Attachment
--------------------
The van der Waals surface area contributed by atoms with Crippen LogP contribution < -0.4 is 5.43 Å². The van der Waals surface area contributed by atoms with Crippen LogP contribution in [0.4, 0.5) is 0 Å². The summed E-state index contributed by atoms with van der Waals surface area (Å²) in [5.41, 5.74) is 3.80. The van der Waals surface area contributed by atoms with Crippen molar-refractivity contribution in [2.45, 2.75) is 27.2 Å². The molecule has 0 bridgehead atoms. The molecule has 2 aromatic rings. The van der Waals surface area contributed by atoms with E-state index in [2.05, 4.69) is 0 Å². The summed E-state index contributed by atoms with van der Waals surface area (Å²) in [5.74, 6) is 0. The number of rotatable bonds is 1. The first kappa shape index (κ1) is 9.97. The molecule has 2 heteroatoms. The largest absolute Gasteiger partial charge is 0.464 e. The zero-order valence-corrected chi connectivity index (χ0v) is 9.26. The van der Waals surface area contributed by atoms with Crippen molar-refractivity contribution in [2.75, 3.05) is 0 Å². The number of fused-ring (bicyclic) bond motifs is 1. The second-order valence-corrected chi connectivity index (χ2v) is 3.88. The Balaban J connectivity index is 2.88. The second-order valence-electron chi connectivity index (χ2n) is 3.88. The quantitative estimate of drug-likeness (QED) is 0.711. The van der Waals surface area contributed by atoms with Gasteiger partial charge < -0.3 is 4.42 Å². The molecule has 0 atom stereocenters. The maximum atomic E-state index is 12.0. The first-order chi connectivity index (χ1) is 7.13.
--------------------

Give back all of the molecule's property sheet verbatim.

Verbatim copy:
The van der Waals surface area contributed by atoms with Crippen LogP contribution < -0.4 is 5.43 Å². The van der Waals surface area contributed by atoms with Crippen LogP contribution in [0.4, 0.5) is 0 Å². The summed E-state index contributed by atoms with van der Waals surface area (Å²) in [5.41, 5.74) is 3.80. The van der Waals surface area contributed by atoms with Crippen molar-refractivity contribution in [2.45, 2.75) is 27.2 Å². The molecule has 0 bridgehead atoms. The molecule has 2 aromatic rings. The van der Waals surface area contributed by atoms with E-state index in [2.05, 4.69) is 0 Å². The summed E-state index contributed by atoms with van der Waals surface area (Å²) in [5.74, 6) is 0. The number of rotatable bonds is 1. The first kappa shape index (κ1) is 9.97. The molecule has 2 heteroatoms. The largest absolute Gasteiger partial charge is 0.464 e. The zero-order valence-corrected chi connectivity index (χ0v) is 9.26. The van der Waals surface area contributed by atoms with Crippen molar-refractivity contribution in [2.75, 3.05) is 0 Å². The number of fused-ring (bicyclic) bond motifs is 1. The second-order valence-corrected chi connectivity index (χ2v) is 3.88. The Balaban J connectivity index is 2.88. The second-order valence-electron chi connectivity index (χ2n) is 3.88. The quantitative estimate of drug-likeness (QED) is 0.711. The van der Waals surface area contributed by atoms with Gasteiger partial charge < -0.3 is 4.42 Å². The molecule has 0 atom stereocenters. The maximum atomic E-state index is 12.0. The first-order chi connectivity index (χ1) is 7.13.